THE SCARLET SOUL: Stories for Dorian Gray



Edited by Mark Valentine

Stories by Reggie Oliver, Caitriona Lally, Lynda E. Rucker, John Howard, D.P. Watt, Rosanne Rabinowitz, Avalon Brantley, Timothy J.Jarvis, John Gale, Derek John.

When I real-time review this book during 2018, my comments will appear in the thought stream below

16 thoughts on “THE SCARLET SOUL: Stories for Dorian Gray

  1. LOVE AND DEATH by Reggie Oliver

    “A paradox is a way of creating a new truth: a pun merely desecrates an old one.”

    A richly traditional stylishness in treatment of paintings and painters during the age of Millais, Watts, Burne-Jones, and of banal catchphrases in the good old days of variety, and the theatrical living tableaux of myth and sucked-out compulsion, of small angels at the cute end, of maleness and beauty, of foreignness amid our accepted mores….at a worrisome edge between moving stances of love and death, of life and non-life. Not sure how all that was managed, before its curtain finally fell.

  2. THIS IS HOW IT WILL BE by Caitriona Lally

    “Did life just work better for some than for others?”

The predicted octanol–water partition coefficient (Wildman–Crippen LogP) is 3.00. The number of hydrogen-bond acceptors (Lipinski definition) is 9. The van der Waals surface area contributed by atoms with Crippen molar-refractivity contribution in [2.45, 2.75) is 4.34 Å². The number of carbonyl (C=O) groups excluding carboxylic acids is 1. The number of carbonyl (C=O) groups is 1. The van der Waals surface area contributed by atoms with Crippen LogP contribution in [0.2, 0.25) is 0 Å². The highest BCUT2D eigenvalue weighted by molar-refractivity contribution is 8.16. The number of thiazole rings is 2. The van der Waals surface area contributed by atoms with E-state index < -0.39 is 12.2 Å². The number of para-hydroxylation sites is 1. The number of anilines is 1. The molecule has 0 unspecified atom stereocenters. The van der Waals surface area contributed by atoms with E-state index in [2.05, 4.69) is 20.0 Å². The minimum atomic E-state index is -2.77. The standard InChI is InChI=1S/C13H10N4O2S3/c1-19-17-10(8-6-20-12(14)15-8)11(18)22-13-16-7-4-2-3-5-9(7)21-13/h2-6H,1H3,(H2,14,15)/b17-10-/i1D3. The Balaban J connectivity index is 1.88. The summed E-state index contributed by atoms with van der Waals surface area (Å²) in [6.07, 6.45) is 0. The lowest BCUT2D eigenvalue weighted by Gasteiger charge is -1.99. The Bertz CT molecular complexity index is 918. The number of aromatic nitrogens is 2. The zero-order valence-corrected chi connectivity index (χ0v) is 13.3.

The previous story ended with the concept of mediocrity as a means of staying alive. Each fragment of the gestalt of self taken to sharpen others’ portraits. Here a relentless, deceptively simple fable, one that reads close-up to the spectacles-less eyes like a fairy story of Cinderella-in-reverse, made even more obsessive by no speechmarks. The horrifying subsumption of a woman’s life by a mansplainer.

  3. EVERY EXQUISITE THING by Lynda E. Rucker

    “Falling, he turned, and saw her on the Ha’penny Bridge.”

    Two threads out and joined again, two a penny, while reaching different European cities, and I can safely say this rhythmically yearning for, yielding to a lost lover’s requital is the most effective sporadic recognition and non-recognition I can imagine reading, as he seeks her here and he seeks her there, with meetings called by the one he seeks, mole at the corner of her lips (or not). I believed it to the hilt, so utterly haunting, whether true or not, mutual baby created together or not, and I leave it to you to discover which ha’photo bridge sucked the other one blank. Which Lally half of Reggie’s love and death subsumed the other. A classic.

  4. SPECK by John Howard

    “Are you a Guess?”